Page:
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Saturday, September 22, 2007

The abdication of leadership

In order to illustrate one of the most significant flaws in British democracy (and in most western democracies today), Matthew Parris improbably seizes upon the most sensible thing Sir Menzies Campbell said during the entire Lib Dem conference:
"Gordon wants to be like Maggie. But he doesn’t want to be like Tony. Tony also wanted to be like Maggie. But Maggie only wanted to be like Ronnie. Now Dave, he wants to be like Tony. But he doesn’t want to be like William, or Iain, or Michael. And certainly not like Maggie either.

Confused? You must be. But you can be clear on this: I don’t want to be like any of them."
No doubt the feeling is mutual.  The problem to which Parris is alluding, however, is real.  The main drawback of handing effective control of the political machine to the marketing industry - spin doctors, advertising gurus, pollsters - is that it eliminates the possibility for vision, originality and real leadership.  Instead of leading the debate, any debate, politicians are following the crowd.  This is, moreover, not a new phenomenon.  The phrase "I am their leader: I must follow them!" has been variously attributed, but it certainly pre-dates the episode of Yes, Prime Minister in which it appeared by several decades at least.  These days, however, the possibilities and capabilities of media manipulation are far greater than ever before (Parris notes how the efforts of Kate and Gerry McCann to employ these techniques in the search for their daughter appear to have backfired).

In recent years, both the Labour Party and the Conservatives have suffered from inadequate leadership due to an over-emphasis on market positioning.  Tony Blair's first term was notorious for introducing the concept of spin to British politics from America.  Together with canny use of focus groups, New Labour created a technique of governance which was based largely around finding out what the people wanted, what the government could get away with doing, and what the government could get away with pretending to do.  The result was rapidly increasing public cynicism which started to approach a political meltdown for Tony Blair as soon as the Prime Minister started to attempt real leadership on an unpopular issue - Iraq.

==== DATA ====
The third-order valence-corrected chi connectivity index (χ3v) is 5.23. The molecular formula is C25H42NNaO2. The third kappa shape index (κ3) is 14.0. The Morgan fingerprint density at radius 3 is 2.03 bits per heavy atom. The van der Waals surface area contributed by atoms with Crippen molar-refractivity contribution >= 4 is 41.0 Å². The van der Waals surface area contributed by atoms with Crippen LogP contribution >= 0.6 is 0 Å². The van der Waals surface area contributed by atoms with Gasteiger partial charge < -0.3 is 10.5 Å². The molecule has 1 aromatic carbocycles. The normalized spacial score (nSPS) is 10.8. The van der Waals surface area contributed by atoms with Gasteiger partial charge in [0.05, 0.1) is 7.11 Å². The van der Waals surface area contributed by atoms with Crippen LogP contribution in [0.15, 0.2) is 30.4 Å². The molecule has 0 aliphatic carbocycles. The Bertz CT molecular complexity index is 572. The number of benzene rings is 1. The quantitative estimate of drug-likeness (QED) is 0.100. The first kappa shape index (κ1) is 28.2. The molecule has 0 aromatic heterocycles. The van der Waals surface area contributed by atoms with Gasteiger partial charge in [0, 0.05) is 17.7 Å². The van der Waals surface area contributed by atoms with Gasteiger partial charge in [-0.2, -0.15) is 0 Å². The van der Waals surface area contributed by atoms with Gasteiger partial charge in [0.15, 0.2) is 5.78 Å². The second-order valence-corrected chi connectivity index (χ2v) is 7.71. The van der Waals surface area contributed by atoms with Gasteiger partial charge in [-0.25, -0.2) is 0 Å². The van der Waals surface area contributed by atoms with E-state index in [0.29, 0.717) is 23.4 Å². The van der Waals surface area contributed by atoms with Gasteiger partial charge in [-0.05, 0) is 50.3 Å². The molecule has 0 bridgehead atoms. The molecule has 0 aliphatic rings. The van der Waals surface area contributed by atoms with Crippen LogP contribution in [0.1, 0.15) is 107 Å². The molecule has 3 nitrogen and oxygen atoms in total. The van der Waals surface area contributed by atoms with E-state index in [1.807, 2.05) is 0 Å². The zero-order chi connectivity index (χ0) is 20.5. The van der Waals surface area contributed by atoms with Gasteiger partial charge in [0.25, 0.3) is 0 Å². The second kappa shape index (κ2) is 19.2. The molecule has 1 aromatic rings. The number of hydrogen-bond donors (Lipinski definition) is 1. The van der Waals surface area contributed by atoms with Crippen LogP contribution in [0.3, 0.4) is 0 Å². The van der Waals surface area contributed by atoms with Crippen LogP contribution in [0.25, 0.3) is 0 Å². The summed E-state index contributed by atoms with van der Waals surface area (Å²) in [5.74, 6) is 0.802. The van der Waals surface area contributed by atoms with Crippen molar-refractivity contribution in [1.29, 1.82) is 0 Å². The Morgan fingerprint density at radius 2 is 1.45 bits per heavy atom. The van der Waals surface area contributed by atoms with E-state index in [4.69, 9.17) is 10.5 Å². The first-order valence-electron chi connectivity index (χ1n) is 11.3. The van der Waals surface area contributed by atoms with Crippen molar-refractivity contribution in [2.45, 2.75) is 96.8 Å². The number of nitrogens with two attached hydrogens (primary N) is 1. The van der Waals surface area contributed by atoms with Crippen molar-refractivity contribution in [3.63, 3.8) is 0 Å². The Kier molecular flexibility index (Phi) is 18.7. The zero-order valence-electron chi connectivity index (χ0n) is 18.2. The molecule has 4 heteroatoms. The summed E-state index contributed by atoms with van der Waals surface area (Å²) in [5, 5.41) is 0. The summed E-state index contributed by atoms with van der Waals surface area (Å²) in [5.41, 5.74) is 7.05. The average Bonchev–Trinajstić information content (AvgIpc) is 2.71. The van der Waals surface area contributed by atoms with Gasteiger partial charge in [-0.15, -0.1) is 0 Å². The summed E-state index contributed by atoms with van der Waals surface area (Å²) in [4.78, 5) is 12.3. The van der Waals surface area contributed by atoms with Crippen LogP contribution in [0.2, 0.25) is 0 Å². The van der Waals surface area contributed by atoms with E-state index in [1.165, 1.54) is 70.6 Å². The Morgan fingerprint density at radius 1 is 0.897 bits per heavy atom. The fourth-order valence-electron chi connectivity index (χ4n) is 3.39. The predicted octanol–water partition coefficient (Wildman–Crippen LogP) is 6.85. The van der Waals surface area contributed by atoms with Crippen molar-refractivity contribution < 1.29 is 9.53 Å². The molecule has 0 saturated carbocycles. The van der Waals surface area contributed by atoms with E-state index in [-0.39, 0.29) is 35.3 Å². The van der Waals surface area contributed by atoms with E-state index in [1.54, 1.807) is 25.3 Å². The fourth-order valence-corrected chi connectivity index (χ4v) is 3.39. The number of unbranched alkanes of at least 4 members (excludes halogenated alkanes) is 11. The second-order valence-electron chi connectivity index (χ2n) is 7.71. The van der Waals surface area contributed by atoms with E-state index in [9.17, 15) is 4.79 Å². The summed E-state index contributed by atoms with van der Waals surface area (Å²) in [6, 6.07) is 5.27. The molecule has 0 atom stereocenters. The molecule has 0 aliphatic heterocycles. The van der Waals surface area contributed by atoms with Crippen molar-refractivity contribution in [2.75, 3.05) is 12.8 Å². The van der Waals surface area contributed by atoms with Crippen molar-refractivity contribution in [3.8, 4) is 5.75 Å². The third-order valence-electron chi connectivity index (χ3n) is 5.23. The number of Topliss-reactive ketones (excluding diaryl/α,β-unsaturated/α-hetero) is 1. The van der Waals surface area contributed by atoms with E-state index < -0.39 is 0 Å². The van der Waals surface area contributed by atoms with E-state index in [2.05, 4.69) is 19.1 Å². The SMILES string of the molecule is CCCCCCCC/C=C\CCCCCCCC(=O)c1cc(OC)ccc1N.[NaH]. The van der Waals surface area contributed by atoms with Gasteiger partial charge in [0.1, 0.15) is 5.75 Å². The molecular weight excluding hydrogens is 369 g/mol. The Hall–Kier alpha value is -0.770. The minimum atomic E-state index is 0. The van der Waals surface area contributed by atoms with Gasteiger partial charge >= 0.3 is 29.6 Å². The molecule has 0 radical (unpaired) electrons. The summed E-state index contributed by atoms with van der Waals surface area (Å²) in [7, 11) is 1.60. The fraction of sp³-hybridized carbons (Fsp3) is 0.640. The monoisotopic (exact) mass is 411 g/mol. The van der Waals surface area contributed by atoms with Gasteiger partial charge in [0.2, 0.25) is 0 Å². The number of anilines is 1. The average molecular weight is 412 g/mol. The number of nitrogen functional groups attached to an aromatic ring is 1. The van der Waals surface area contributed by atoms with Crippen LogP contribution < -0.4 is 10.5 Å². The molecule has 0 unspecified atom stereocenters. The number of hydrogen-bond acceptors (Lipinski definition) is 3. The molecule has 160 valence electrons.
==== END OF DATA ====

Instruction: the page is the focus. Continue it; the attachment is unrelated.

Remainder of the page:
The Conservative Party, on the other hand, is now trying to emulate Blair's success in achieving power after a lengthy period in opposition by mimicking New Labour's techniques.  They are failing where Labour succeeded, largely because New Labour's techniques no longer impress, and because the Conservative Party's efforts to employ them are in any case unconvincing.

The missing factor is authenticity.  Leaders in a democratic society must always be accountable, but they must always be leaders.  Authentic leadership entails clear vision, clear direction and confident communication: and all of this requires clear thinking - and in political terms, a clear and coherent ideological stance.  We cannot endure leaders who do not know where they are going, but are content to be carried this way and that depending on which way the political wind is blowing on a particular day.  True leaders lead: they don't follow.